Struggling to stay warm this winter?

    Potential sources of air leakage. Credit:
    Potential sources of air leakage. Credit:

    As the temperature drops, Ku-ring-gai residents are turning on the heaters, consuming an average daily power rate of 23.3kWh, putting them well above the average for other Sydney council areas of 15.3kWh.

    There are lots of simple things you can do right now to stay warm and reduce your energy bills at home, with this information from the Council’s sustainability team.

    Sealing your gaps
    One of the most common problems is air leakage – where outside air enters and warm air leaves your house through cracks and openings. Leakages can affect both your health and comfort, as well as contribute to increased costs of heating and cooling a home.

    What to do

    • Seal gaps in doors, windows, skirting boards and cornices with a simple caulking gun – a tube holding silicone or latex used to bond metals, glass, wood or ceramic surfaces
    • Seal wall and ceiling penetrations such as downlights, power outlets, air-conditioning and manholes and roof space access hatches
    • Fit draught-proofing strips to doors such as brush or foam seals
    • Duct exhaust fans to outside and install non-return baffles – these are vents which let air out only one way. So in a bathroom or kitchen exhaust the vent exhausts air outside but doesn’t let air in when not in use.

    Ceiling insulation can settle down over time and this reduces its efficacy in keeping warmth in during winter. If it has compressed to less than 50mm, topping up helps.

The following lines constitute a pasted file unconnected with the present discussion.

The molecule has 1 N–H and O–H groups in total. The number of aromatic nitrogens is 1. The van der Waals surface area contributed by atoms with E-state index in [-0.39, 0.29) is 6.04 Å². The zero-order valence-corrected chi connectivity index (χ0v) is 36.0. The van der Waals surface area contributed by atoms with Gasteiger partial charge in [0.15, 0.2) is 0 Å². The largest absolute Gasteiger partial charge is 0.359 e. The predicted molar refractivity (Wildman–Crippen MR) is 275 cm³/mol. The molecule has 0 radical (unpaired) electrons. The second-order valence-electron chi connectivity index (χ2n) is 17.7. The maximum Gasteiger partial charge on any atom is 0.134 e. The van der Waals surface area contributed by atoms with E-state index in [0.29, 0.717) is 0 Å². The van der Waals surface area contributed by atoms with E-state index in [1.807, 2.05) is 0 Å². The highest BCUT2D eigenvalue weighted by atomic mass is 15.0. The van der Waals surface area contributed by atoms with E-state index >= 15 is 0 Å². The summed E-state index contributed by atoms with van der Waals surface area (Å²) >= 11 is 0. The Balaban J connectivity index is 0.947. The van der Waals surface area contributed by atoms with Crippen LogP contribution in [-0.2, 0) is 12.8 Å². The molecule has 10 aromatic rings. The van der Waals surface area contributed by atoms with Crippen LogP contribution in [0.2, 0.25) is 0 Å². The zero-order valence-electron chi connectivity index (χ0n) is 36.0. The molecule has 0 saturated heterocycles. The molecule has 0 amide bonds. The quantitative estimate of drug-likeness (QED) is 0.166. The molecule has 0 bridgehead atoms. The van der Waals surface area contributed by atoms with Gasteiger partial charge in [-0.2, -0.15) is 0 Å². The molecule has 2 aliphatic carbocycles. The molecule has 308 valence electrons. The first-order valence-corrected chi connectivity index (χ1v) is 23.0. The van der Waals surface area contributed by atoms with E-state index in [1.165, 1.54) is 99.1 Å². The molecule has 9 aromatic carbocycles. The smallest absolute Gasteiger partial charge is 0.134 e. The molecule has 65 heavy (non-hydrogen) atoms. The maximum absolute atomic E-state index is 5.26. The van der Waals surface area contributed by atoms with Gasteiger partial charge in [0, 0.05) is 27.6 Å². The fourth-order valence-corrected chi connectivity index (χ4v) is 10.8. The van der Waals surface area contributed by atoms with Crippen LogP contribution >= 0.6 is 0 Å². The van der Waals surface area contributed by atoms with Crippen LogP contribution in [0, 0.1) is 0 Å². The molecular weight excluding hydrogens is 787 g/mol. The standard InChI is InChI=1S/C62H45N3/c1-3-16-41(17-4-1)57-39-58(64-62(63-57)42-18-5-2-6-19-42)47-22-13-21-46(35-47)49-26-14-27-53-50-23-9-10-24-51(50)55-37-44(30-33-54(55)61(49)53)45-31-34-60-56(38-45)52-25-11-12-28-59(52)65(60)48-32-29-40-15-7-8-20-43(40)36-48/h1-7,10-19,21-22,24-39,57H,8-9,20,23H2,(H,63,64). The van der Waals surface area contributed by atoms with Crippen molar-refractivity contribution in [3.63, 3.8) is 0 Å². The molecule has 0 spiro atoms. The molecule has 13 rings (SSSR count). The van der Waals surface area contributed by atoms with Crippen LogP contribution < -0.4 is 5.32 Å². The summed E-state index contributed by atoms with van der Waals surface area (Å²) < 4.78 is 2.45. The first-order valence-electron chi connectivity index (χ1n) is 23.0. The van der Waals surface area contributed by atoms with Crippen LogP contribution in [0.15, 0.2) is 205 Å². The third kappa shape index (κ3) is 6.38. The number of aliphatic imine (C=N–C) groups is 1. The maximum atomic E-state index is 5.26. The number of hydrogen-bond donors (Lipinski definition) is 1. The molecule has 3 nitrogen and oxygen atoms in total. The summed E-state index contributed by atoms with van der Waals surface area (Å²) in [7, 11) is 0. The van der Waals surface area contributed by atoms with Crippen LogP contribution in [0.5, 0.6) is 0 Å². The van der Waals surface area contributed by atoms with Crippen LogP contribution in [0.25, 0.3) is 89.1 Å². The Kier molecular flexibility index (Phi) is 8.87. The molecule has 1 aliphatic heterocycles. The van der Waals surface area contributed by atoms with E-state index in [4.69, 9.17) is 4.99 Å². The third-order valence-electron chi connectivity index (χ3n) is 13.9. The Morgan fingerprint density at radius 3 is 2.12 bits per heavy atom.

Gaps in insulation also reduce the efficiency of existing insulation. A 10% gap can reduce the overall R-value of insulation by 50%. For example, the area above downlights, left uncovered usually due to fire safety concerns, results in insulation gaps. Downlight covers can be retrofitted to allow better coverage of insulation around these lights.

    Uncoated single-glazed windows are considered to be the weakest thermal component in the building envelope. Heat conduction through such windows is almost 10 times that of insulated walls, with energy wastage from windows accounting for more than 50 per cent of an air conditioner’s energy consumption. Compared to single glazing, double glazing reduces heat conduction by half.

    It’s expensive to retrofit double glazing but you could try cheaper options to reduce the loss of heat from within, with window films and with blinds and curtains. Open blinds and curtains to let in winter sun during the day, and close them in the afternoon/evening to help prevent the radiant heat inside from escaping through the glazing as it starts to cool outside. This reduces the burden on your heaters.

    Need more help?
    The Council’s Sustainability team can help with a range of ways to cut your fuel bills and prevent heat loss, as well as keeping the cool in, in the summer months. Also, the Greenstyle home advice and assessment program is available all year round to provide free advice to homeowners on all aspects of energy, water, waste and garden is provided free of cost. For more information, go to the Council’s website and search for Greenstyle sustainability.

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